Planting Cover Crops, Improves Soil Function in West Tennessee
Our Profiles of Soil Health Hero number 47 is Brian and Bill Taylor of Hardeman and Madison Counties. It was October 3, 2018 when I met Brian Taylor at the Jackson Fire Department. Brian is a fireman, and he farms with his dad, Bill Taylor. Bill also works off the farm at Jackson Energy Authority (JEA). Their farm is in Hardeman and Madison Counties. As I was interviewing Brian, I was accompanied by field office staffs from both Hardeman and Madison Counties, Brad Denton, District Conservationist and Joey Ferguson, Soil Conservationist, NRCS, Jackson, Tennessee and Adam Willis, District Conservationist and Nearlene Bass, County Soil Conservation Technician, Bolivar, Tennessee. The day was unusually hot for October, reaching the low 90s. Later that day, I met Bill on the farm.
Brian has worked at the Jackson City Fire Department for seven years. He has been farming with his dad for 10 years. The Taylors produce grain crops of corn, wheat, soybeans, and they also produce cotton. Brian is a fourth-generation farmer. He said both of his great-grandfathers farmed. Brian and his dad farm some of the same land that his great-grandfathers farmed. The cropping operation is approximately 1,600 acres. Brian said that they have no-tilled the entire time that he has farmed. Bill began no-tilling about five years prior to Brian joining the operation. Brian says, other than leveling new ground that they obtain, they are 100% no-till. Brian said they obtain many farms that come out of pasture and CRP. From the last few years they would proceed from grass then disk and do-all for leveling and plant no-till for the following 4 years and then transitioned the following 4 years with cover crops.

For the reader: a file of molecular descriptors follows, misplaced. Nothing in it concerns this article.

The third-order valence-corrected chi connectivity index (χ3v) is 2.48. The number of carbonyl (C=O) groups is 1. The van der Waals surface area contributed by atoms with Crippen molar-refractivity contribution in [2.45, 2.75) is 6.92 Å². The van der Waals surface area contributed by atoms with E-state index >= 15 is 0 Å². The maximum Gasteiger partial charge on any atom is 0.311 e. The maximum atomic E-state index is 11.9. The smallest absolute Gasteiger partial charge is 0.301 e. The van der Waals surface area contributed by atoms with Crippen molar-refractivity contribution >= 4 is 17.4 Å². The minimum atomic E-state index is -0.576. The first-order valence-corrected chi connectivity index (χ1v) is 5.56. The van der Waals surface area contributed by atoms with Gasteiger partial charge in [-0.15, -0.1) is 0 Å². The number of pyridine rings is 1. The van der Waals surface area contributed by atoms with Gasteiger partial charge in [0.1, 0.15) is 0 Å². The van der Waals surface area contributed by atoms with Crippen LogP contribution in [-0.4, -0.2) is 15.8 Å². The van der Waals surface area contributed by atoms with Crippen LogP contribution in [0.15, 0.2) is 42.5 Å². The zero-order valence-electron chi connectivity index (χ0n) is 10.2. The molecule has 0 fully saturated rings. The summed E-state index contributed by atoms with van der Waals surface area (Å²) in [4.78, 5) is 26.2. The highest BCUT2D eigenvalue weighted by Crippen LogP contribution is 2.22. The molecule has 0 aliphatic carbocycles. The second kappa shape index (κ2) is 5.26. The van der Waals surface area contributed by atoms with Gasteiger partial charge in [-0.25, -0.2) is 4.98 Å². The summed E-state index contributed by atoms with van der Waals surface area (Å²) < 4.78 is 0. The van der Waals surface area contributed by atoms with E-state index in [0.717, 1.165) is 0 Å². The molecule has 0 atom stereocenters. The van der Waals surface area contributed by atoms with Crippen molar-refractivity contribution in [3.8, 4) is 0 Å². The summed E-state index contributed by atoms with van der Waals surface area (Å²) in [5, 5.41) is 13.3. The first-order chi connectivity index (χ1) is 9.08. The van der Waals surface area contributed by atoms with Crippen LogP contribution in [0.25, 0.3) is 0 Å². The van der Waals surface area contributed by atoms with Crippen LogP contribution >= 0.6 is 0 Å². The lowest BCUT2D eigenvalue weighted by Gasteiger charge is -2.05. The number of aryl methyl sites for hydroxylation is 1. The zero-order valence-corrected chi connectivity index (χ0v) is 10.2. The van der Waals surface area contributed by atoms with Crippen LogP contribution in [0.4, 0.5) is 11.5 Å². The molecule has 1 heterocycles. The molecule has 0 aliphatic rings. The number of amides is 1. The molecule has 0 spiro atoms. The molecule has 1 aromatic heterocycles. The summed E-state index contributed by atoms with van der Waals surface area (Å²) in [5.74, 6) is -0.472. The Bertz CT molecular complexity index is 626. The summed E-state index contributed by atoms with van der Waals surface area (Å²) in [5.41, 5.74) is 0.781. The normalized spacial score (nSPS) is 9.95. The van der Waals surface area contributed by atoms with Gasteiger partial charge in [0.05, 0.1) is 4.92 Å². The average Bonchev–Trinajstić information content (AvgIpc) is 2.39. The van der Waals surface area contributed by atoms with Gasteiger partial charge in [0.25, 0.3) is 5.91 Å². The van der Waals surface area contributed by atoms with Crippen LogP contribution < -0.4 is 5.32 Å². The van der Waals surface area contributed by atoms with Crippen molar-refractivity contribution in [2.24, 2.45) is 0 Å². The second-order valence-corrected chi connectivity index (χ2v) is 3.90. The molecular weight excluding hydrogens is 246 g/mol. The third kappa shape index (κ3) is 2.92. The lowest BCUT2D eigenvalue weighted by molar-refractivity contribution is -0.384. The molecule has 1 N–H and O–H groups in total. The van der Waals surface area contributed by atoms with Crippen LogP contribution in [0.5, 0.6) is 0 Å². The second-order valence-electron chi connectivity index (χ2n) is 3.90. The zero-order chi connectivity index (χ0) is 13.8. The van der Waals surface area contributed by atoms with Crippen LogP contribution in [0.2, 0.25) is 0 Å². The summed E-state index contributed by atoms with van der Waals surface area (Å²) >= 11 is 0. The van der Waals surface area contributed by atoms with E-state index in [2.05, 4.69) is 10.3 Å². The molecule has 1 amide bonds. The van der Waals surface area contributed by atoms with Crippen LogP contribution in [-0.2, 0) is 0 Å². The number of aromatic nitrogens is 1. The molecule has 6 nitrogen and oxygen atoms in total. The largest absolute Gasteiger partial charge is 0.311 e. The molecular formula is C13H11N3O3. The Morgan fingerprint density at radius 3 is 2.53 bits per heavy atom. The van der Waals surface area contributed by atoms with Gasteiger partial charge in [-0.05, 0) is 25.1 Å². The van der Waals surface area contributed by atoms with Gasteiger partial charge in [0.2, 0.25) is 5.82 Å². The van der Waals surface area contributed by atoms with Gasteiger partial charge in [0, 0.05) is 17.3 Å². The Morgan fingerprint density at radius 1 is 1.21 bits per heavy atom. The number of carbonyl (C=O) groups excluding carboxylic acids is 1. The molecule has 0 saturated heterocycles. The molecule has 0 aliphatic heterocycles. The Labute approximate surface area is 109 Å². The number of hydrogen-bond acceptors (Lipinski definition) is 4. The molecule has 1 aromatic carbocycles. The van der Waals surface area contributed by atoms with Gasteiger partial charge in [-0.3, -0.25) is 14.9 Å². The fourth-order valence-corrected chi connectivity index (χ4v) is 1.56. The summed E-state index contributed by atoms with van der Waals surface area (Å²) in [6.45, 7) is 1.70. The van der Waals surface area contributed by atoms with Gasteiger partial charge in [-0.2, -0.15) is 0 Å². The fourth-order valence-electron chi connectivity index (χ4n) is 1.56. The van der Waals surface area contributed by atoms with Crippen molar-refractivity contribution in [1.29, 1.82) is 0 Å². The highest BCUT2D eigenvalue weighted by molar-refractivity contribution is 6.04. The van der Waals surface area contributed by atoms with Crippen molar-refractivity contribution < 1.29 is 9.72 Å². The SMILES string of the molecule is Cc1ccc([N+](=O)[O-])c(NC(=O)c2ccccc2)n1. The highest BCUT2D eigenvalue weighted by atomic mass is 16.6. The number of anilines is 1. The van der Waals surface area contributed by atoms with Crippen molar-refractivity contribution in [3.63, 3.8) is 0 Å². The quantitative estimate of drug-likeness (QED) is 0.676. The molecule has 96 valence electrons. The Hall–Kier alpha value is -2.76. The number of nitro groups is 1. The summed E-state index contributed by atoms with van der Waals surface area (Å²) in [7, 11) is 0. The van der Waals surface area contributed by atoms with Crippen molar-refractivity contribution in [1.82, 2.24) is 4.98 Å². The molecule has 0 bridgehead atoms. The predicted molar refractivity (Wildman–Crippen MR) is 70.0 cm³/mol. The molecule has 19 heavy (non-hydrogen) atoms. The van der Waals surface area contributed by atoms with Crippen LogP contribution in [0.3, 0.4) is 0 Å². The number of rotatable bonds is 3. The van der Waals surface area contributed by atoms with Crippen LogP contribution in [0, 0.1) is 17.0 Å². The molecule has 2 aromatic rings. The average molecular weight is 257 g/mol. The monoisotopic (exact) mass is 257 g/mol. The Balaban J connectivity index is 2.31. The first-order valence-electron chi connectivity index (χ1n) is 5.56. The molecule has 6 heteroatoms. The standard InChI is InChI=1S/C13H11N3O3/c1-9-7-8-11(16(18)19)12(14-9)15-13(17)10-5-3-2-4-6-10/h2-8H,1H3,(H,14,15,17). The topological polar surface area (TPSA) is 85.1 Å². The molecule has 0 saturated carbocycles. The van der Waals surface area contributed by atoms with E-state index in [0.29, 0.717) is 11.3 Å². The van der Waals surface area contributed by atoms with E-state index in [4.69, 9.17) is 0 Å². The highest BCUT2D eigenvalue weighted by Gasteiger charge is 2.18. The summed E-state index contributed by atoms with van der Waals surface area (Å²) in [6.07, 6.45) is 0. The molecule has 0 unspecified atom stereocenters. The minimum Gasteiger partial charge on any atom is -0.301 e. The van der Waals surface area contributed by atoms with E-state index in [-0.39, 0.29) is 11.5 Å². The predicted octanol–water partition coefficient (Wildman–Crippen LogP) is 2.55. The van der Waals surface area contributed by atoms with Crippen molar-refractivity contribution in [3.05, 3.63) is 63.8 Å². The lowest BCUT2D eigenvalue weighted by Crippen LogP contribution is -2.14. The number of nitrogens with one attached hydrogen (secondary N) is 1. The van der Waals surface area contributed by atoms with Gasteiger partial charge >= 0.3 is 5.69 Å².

Their nutrient management consist of soil testing on 2.5 and 5 acres of grids. They hire an agronomist to sample every other year. They apply phosphorus (P) and potassium (K) and lime by variable rate. If prices are lower they apply sometimes by straight rate. For cotton and corn they apply urea in granular form near planting and follow up with 32% liquid nitrogen when cotton germinates and corn is at approximately v-5 to v-6 growth stage. So far, there are no changes with their previous weed and disease control regiment after using cover crops.
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Farmer from Benton County Increases Moisture in Gravely Soils by Growing Cover Crops
I visited the farming operation of Brian Inman on June 28, 2018 along with NRCS District Conservationist, James Woodall. Brian is our Profiles of Soil Health Hero Number 45. Brian farms predominantly in Benton County with a few acres in Decatur County. Brian's grandfather was a share cropper. His dad moved away from Tennessee for work, but moved back to Tennessee in 1960s and began farming. Brian began farming with his dad as a boy and teenager. Brian farms now with his brother, Wade Inman. Brian and Wade worked the ground originally as most farmers did during that time frame. They began experimenting with no-till in the 1990s. Brian previously worked at local Truck Service Center and farmed part-time for many years. He became a full-time farmer in 2002. His farming operation is approximately 2,500 acres.
Brian said that they converted from tillage to no-till due to labor, was easier to plant with more moisture, and to reduce erosion. His planter is an IH vacuum planter with no coulter with lead disk opener. He said it is essential to frequently check the bearings and to keep the disk opener sharp. He uses floating Martin row cleaners. The key, Brian says, is to barely see where row cleaners have been. Too much pressure results in bare soil. Bare soil loses function. On wet soils, he uses a very light pass of Philips harrow to lift crop residue and careful not to disturb soil. Brian uses Yetter closing rubber wheels for firming seed bed.
Read more: Brian Inman